Posted in Cinquain, Scripture, September 2019

Rooted in the Word

Quote from Chuck Swindoll from his book “Growing Strong in the Seasons of Life”

How long

The winds do blow

Upon my weary head!

I dig in my heels, standing firm

In Him.

Cinquain

As you therefore have received Christ Jesus the Lord, so walk in Him,

rooted and built up in Him and established in the faith, as you have been taught, abounding in it with thanksgiving.

Colossians 2:6-7 NKJV

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Posted in Cinquain, Scripture, September 2019

This or That

Scatter kindness mixed media art
“Scatter Kindness” mixed media ATC by Leona J. Atkinson

Scattered

Everywhere

Tiny seeds of kindness

Some grew and joyfully to me

Returned

Cinquain

In the morning sow your seed,

And in the evening do not withhold your hand;

For you do not know which will prosper,

Either this or that,

Or whether both alike will be good.

EccL. 11:6 NKJV

Posted in August 2019, Cinquain

Cloudy Days

Clouds

Promises

Of sunny days

Dissolve as the dark clouds linger.

Each day summer’s warmth is cut short

It seems.

Cinquain

This summer we have not seen many sunny warm days.

The weather has been usually cool and even rainy.

Our fruit and vegetables have been aching for sunshine in order to ripen.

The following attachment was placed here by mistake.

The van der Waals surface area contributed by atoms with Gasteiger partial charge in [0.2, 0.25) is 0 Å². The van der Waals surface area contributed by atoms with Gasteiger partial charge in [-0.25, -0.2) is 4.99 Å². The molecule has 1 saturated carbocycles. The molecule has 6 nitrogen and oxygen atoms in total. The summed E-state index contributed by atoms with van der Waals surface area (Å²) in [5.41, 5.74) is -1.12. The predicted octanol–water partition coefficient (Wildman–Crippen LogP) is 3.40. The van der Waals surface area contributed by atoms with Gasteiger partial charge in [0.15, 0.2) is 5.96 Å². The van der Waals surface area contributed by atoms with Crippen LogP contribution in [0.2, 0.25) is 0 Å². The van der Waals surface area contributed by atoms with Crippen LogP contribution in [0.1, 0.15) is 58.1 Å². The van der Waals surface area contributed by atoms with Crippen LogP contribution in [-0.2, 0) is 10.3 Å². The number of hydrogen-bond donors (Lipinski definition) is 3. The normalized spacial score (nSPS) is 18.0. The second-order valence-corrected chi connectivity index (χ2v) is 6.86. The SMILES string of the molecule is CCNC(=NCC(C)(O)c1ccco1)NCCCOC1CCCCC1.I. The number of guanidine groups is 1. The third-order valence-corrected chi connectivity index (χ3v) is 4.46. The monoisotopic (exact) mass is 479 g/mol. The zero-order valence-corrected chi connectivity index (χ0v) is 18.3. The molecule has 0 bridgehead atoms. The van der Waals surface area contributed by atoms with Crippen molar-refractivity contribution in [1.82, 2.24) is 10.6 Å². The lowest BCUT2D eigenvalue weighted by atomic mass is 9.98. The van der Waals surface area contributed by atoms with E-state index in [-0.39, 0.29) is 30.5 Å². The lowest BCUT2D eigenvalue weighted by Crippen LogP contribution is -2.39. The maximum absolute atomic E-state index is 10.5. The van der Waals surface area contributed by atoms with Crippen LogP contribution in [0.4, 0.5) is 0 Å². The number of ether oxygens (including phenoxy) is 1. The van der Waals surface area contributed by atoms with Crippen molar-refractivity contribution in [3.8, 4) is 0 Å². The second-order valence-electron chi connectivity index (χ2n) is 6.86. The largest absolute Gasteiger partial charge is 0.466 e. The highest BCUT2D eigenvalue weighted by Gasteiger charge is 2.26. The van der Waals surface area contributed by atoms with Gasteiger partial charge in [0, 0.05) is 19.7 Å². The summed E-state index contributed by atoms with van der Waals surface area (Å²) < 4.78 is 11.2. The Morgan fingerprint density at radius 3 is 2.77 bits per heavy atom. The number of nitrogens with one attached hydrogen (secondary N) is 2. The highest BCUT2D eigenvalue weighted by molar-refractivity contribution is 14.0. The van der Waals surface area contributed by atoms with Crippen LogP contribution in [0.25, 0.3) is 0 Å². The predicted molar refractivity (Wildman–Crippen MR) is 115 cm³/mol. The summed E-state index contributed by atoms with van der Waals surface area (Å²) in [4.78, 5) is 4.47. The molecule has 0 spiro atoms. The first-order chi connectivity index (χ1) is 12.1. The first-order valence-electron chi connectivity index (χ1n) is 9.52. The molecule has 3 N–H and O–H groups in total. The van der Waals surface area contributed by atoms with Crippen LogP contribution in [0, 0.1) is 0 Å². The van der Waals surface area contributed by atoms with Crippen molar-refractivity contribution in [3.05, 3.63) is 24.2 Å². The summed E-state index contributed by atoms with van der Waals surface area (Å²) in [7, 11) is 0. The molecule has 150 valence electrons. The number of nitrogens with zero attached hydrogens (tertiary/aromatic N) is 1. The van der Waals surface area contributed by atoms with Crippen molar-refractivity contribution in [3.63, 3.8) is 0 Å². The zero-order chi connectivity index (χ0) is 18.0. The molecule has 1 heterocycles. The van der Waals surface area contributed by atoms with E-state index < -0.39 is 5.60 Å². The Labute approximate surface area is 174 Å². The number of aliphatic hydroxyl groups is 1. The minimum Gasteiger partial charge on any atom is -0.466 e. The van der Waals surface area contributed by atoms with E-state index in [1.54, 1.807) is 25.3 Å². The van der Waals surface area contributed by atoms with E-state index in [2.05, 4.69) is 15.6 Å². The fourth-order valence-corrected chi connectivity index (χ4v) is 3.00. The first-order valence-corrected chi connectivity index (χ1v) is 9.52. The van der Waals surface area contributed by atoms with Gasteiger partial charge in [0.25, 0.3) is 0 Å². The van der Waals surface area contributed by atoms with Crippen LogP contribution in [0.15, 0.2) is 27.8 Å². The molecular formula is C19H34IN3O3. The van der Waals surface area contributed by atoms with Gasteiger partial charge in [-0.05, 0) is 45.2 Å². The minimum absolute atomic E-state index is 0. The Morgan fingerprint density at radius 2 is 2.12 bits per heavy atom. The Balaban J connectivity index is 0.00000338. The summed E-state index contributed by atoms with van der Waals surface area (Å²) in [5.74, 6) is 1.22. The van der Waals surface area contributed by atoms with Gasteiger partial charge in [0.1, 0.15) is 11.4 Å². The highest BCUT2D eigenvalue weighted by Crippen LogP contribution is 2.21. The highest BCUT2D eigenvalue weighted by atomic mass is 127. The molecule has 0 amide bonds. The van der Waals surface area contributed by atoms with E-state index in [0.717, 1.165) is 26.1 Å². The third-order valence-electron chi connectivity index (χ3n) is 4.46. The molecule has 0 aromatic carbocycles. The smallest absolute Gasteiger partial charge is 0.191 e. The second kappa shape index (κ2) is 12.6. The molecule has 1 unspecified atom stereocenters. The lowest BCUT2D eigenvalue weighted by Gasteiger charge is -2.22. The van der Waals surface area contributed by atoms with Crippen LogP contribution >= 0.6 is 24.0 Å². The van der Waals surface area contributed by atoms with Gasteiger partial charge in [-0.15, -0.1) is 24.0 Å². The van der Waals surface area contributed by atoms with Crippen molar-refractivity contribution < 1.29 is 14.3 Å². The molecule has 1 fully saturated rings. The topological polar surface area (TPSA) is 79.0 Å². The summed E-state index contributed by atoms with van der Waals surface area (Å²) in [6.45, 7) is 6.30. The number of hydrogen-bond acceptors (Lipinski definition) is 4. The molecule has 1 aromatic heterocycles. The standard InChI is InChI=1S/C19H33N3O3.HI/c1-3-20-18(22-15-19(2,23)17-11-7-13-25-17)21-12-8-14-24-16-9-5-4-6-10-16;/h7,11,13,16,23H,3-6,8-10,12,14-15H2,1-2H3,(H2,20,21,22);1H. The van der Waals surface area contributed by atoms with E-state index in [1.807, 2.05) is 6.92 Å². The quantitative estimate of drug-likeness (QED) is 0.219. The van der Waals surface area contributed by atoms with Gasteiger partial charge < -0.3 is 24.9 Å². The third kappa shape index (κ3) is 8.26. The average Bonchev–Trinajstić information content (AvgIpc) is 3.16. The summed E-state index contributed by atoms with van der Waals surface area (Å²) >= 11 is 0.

Each day I check the Weather App and smile as it tells me the high will be 80-85 and then as the day progresses my smile fades as the sun stays hidden and the temp doesn’t rise as predicted.

I keep hoping though that one of these days I will see summer arise again!

Posted in August 2019, Cinquain

Satisfy Your Thirst

Giraffe drinking water at a water hole

Slack—Slake

Don’t slack—Do slake

Be a slaker, not a slacker

Do you see? Drop the C, and then add an E

Slake it

Cinquain

Slake is “The Word of the Day” at dictionary.com

“Slake means “to lessen or allay something by satisfying it.” While we can slake our curiosity, desire, hunger, or anger, we most commonly say we slake our thirst.

Slake comes from Middle English slaken “to mitigate, allay, moderate, lessen one’s efforts,” from Old English slacian “to slacken.” Old English slacian is a verb based off the adjective sleac, slæc, variously meaning “loose, lazy, careless, sluggish, lax (of conduct),” which by Middle English (as slac, slak) narrowed to the sense of “loose, not tight,” the principal sense of its modern form, slack, today.

Old English sleac (via Germanic slak-) derives from the Proto-Indo-European root (s)lēg-, which, in its Latin variants, ultimately yielded such English words as languid, languish, lax, lease, release, and relax.

Once again, etymology offers an important life lesson: it’s best not to languish, so slake your thirst—with a beverage of your choice—and relax, but don’t be too lax about it and slack off.”

Word Origin—quoted from Dictionary.com)